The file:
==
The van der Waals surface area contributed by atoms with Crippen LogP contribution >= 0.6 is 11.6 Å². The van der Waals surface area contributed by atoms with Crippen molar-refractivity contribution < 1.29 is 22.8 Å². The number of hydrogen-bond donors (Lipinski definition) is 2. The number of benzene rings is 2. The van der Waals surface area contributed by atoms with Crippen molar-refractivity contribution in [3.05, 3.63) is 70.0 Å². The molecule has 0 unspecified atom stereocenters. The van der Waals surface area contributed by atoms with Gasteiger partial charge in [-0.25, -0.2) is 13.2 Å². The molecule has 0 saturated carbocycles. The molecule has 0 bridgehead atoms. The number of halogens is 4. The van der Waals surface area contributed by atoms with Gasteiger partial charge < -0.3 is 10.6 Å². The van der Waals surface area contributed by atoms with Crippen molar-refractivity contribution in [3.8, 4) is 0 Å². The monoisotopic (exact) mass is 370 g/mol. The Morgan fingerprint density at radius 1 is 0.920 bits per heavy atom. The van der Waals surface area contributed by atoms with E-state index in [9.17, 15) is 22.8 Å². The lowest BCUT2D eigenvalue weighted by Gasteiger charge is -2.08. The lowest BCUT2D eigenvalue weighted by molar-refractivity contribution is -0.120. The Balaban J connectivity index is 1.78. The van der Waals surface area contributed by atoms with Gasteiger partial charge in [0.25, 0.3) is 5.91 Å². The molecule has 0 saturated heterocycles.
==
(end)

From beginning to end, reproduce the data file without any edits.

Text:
The van der Waals surface area contributed by atoms with Crippen LogP contribution >= 0.6 is 11.6 Å². The van der Waals surface area contributed by atoms with Crippen molar-refractivity contribution < 1.29 is 22.8 Å². The number of hydrogen-bond donors (Lipinski definition) is 2. The number of benzene rings is 2. The van der Waals surface area contributed by atoms with Crippen molar-refractivity contribution in [3.05, 3.63) is 70.0 Å². The molecule has 0 unspecified atom stereocenters. The van der Waals surface area contributed by atoms with Gasteiger partial charge in [-0.25, -0.2) is 13.2 Å². The molecule has 0 saturated carbocycles. The molecule has 0 bridgehead atoms. The number of halogens is 4. The van der Waals surface area contributed by atoms with Gasteiger partial charge < -0.3 is 10.6 Å². The van der Waals surface area contributed by atoms with Crippen molar-refractivity contribution in [3.8, 4) is 0 Å². The monoisotopic (exact) mass is 370 g/mol. The Morgan fingerprint density at radius 1 is 0.920 bits per heavy atom. The van der Waals surface area contributed by atoms with E-state index in [9.17, 15) is 22.8 Å². The lowest BCUT2D eigenvalue weighted by Gasteiger charge is -2.08. The lowest BCUT2D eigenvalue weighted by molar-refractivity contribution is -0.120. The Balaban J connectivity index is 1.78. The van der Waals surface area contributed by atoms with Gasteiger partial charge in [0.25, 0.3) is 5.91 Å². The molecule has 0 saturated heterocycles.